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little solar cell is providing electrical energy which is charging the high-capacity capacitor. When the voltage reaches a certain threshold level, the 1381 triggers the output circuit, which dumps the power in the capacitor through the motor, creating movement.

The first step of assembling your Solaroller is illustrated in Figure 15-6. You are going to need to take the axle and thread it through the two holes in the circuit board named "rod."

Figure 15-5 The Solaroller schematic. Image courtesy Solarbotics.

Figure 15-6 Step 1—assembling the Solaroller. Image courtesy Solarbotics.

Next, take the high-capacity capacitor, bend the leads so that they are flush with the body of the capacitor. Then solder it into the PCB. Ensure that you solder this in the correct orientation.

Next, take the 2.2 k resistor and solder it as shown. The orientation of the resistor is unimportant.

The next stage in assembly is shown in Figure 15-7.

First take the 3904 transistor and solder it at the head of the board in the orientation shown in Figure 15-7.

Now the 1381 and 2906 transistors are soldered in either side of the board facing down. This is also illustrated in Figure 15-7.

Finally take the small fuse clip which will be acting as our motor mount and solder it into the bottom of the board. Note that the fuse clip has a small lip to prevent the motor sliding out. Ensure that you orient this correctly.

Now you have got this far you are definitely cooking with gas! . . . or should that be with solar? Now take the small high-efficiency motor and insert it into the fuse clip in the manner shown in Figure 15-8.

Figure 15-7 Step 2—assembling the Solaroller. Image courtesy Solarbotics.

Figure 15-6 Step 1—assembling the Solaroller. Image courtesy Solarbotics.

Figure 15-7 Step 2—assembling the Solaroller. Image courtesy Solarbotics.

Adding the wheels at the front is a simple procedure of pushing them onto the axle and then adding the small black plastic clips which will retain the wheels and prevent them from sliding off. Now take the motor leads which are very delicate so treat them with a lot of respect! The red one should be soldered into the hole on the PCB, the blue one should be soldered onto one of the holes near the fuse clip (Figure 15-9).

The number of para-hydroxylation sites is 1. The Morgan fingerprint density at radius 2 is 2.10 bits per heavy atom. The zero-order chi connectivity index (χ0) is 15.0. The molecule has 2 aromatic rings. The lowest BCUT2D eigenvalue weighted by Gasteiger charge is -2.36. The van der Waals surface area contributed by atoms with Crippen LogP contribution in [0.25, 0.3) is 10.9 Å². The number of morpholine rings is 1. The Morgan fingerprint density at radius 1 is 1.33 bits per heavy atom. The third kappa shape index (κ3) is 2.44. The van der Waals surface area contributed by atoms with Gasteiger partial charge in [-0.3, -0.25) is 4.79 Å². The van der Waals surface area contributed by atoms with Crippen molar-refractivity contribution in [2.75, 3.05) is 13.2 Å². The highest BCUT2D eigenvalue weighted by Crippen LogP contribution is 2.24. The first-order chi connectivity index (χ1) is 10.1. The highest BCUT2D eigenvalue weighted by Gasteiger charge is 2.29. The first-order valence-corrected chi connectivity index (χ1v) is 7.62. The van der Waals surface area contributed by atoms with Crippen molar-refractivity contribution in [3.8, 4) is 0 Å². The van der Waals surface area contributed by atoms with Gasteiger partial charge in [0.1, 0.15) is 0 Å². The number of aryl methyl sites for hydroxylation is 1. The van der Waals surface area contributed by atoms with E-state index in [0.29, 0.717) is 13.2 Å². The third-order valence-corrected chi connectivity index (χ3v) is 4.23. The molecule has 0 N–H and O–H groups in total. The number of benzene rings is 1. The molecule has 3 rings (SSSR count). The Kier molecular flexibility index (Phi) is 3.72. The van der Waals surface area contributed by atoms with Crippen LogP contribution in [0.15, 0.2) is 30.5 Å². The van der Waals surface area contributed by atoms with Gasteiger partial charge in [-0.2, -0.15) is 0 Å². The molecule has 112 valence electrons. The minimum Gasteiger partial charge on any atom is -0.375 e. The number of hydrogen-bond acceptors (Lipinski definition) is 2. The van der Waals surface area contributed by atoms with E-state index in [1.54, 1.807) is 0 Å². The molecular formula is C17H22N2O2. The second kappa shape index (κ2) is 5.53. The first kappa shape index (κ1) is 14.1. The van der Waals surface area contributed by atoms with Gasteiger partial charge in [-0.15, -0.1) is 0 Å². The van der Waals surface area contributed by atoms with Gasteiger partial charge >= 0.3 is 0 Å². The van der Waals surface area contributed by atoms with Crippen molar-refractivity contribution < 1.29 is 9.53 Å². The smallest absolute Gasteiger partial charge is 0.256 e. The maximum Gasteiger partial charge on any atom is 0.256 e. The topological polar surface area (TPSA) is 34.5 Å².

Next take a small piece of thick copper wire and separate the insulation from the copper wire (making sure that you keep the insulation intact as we will be needing this later!). The wire should be bent at one end and soldered first into the hole adjacent to the motor clip, and then to the motor clip itself to provide mechanical support (Figure 15-10).

Figure 15-9 Step 4—assembling the Solaroller. Image courtesy Solarbotics.
Figure 15-10 Step 5—assembling the Solaroller. Image courtesy Solarbotics.
Figure 15-11 Step 6—assembling the Solaroller. Image courtesy Solarbotics.
Figure 15-13 Step 8—assembling the Solaroller. Image courtesy Solarbotics.
Figure 15-14 Step 9—assembling the Solaroller. Image courtesy Solarbotics.

Next, take a short length of that insulation that you saved and slide it onto the motor shaft. Now take the wheel and slide it over the insulation (Figure 15-11).

The next step is dead simple! Trim the axles at the front of your Solaroller (Figure 15-12).

Now tin the pads on the back of the solarcell (Figure 15-13).

Now solder the wires to the tinned pad, and add a little dab of glue in an area away from the soldered joints to act as a strain relief (Figure 15-14).

Now solder the connections to the printed circuit board (Figure 15-15).

Hold the cell to the light, supporting your solar vehicle and check that it works. Now that you have proved that the circuitry works, fix the solar cell to your vehicle chassis.

Project 40: Hold Your Own Solar Car Race

You will need

• Lap timer 200 software and a PC

OK, so the World Solar Challenge, and the North American Solar Challenge might be a little out of your reach; however, holding your own tabletop solar car race certainly isn't.

The free lap timer software presents a high-tech alternative to simply using a stop watch to time your cars. The software comes with schematics to

Lap timer software is a free download from: www.gregorybraun.com/LapTimer.html

build a PC interface for sensors which will sense when your car crosses the line.

You might like to consider how you can make your team vehicles look different. A little customization with paint and graphics goes a long way!

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Solar Panel Basics

Solar Panel Basics

Global warming is a huge problem which will significantly affect every country in the world. Many people all over the world are trying to do whatever they can to help combat the effects of global warming. One of the ways that people can fight global warming is to reduce their dependence on non-renewable energy sources like oil and petroleum based products.

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